The immediate impact of Russia’s invasion of Ukraine on the world economy and container shipping is thus far fairly small, but that could change quickly, according to maritime analyst Drewry.
Some immediate consequences involved oil prices jumping to a seven-year high of USD100 per barrel hours after the invasion; stock markets around the world slumping, with Russian stocks falling particularly sharply and the rouble crashing to a record low; and commodity and energy prices surging.
The fallout for international container shipping will likely take longer to materialise and the immediate operational threat is relatively low outside of the locality, said Drewry. Retaliatory cyber attacks that might affect shipping and fast-rising fuel costs are probably the main concerns right now.
Shipping will avoid the Black Sea for the foreseeable future – the Ukrainian port of Odessa was closed shortly after the invasion and carriers notified customers that the country would not be called at for the time being. But, in any case, there were only three inter-continental services (on the major trades that Drewry tracks) calling at ports in the region, so disruption to international liner networks will not be catastrophic.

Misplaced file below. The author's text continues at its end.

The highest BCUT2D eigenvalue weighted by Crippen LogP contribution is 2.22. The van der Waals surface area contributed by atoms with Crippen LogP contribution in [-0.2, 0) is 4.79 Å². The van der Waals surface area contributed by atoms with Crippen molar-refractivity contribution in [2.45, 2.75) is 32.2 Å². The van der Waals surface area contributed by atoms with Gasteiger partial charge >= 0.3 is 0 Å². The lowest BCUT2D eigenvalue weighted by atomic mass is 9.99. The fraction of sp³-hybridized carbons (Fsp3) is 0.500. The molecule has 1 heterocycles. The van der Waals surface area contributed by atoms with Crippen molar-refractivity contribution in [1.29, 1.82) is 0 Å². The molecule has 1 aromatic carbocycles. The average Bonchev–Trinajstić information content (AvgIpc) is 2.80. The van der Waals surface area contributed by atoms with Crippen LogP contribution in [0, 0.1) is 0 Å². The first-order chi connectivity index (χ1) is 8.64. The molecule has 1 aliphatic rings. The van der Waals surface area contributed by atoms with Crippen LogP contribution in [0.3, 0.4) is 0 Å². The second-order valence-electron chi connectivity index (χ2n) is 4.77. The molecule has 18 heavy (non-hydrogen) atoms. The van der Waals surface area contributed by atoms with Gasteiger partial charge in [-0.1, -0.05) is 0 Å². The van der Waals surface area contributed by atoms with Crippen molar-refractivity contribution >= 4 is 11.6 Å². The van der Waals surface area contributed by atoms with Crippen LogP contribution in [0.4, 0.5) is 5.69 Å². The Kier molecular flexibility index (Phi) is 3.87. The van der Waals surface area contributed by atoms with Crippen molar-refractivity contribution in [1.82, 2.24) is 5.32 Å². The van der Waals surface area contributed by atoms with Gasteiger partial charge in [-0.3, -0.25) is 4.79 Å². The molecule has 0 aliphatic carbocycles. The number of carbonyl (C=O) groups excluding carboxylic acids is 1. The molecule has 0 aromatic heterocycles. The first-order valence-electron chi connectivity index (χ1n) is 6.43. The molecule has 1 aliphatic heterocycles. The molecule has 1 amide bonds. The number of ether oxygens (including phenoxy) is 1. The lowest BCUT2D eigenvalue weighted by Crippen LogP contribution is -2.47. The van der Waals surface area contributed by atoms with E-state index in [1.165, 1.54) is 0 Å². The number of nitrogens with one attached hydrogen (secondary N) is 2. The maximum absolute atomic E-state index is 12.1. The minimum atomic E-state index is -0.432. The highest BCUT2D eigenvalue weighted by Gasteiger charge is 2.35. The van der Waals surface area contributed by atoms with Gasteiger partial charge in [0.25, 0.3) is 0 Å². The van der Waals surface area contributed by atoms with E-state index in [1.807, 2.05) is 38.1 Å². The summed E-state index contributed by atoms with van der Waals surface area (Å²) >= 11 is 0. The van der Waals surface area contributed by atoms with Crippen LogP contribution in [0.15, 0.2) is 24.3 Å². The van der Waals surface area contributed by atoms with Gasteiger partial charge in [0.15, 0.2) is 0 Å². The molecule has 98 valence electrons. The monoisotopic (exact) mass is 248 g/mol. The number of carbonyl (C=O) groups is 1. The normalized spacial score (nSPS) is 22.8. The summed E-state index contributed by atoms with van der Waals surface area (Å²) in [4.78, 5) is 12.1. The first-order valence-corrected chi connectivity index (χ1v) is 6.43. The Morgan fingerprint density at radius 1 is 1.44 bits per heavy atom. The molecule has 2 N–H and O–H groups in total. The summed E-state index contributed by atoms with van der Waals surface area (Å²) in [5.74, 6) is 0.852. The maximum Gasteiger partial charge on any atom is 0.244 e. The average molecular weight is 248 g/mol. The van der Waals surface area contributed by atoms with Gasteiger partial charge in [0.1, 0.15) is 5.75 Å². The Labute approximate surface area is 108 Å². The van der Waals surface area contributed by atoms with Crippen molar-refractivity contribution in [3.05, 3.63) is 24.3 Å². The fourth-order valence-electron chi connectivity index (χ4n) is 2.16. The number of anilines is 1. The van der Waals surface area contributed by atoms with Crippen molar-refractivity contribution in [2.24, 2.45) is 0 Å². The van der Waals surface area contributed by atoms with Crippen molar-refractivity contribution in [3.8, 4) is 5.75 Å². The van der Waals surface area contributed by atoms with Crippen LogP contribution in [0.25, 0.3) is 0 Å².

“However, the outlook for container shipping is intrinsically tied to the global economy and it is a near certainty that Putin’s gambit will lead to more economic volatility, heaping even more inflation on to people all over the world still reeling from the pandemic,” the analyst added.
“How consumers react to the high levels of inflation is one of the biggest wildcards when trying to predict the outlook for the container market. Global port handling growth has been slowing for the past few months and another sudden increase in the cost of living would only serve to diminish prospects further.
“There are some dark timelines ahead, including one in which China feels emboldened to copy Putin’s playbook in Taiwan, something that would hit shipping very hard.
“We can envision a scenario, which for the time being we will put as a very low probability, in which an inflation-racked economy leads to an unexpected contraction in container demand. It is within the realms of possibility that a trade slowdown will be steep enough to release some of the pressure on the container supply chain, giving ports the necessary breathing space to break out of the congestion cycle. War would be far too high a price to pay for that cure.”